A Late Quartet

Recommended

2013 | 105 minutes | Rated R

Recommended

At the start of A Late Quartet, Christopher Walken’s character explains to a group of his cello students that Beethoven’s late quartet, Op. 131, is not the standard four movements but instead has seven parts and that you have to play them straight through with no breaks, which causes your instruments to go all out of tune with one another. “It’s a mess,” he says. It’s also a metaphor about how basic entropy affects togetherness. The togetherness, say, of a musical group that’s been playing for 25 years when the oldest member finds he has Parkinson’s and can’t go on. Walken plays that character. Has he ever been the emotional center of a film before? It’s magical. For much of A Late Quartet, the camera follows the storm of the other characters’ drama—often, melodrama—until it finds a resting place once again on his alien face, quietly registering the effects of old age, including the death of his wife. Walken is getting old. See him. (JEN GRAVES)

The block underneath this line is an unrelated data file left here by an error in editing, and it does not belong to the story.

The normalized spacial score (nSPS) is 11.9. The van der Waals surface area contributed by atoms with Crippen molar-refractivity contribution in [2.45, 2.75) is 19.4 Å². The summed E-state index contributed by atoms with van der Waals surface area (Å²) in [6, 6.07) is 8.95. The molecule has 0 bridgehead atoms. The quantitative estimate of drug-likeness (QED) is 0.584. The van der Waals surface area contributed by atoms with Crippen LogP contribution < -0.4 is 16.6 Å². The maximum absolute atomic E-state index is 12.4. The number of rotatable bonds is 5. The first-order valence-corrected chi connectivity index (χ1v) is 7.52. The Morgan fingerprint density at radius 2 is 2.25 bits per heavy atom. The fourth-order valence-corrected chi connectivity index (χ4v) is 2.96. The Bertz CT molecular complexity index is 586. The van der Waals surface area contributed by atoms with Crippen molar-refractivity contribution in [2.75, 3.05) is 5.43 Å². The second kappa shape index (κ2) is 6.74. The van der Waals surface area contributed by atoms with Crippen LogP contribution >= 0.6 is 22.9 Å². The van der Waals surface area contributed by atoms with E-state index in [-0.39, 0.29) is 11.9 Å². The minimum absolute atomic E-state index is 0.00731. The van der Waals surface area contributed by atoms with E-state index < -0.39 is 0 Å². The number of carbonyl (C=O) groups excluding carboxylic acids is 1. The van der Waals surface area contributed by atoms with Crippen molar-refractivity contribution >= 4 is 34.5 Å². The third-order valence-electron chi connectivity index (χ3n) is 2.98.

Showtimes

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Film Credits
Director
Yaron Zilberman
Cast
Philip Hoffman, Christopher Walken, Mark Ivanir, Catherine Keener, Imogen Poots, Wallace Shawn, Madhur Jaffrey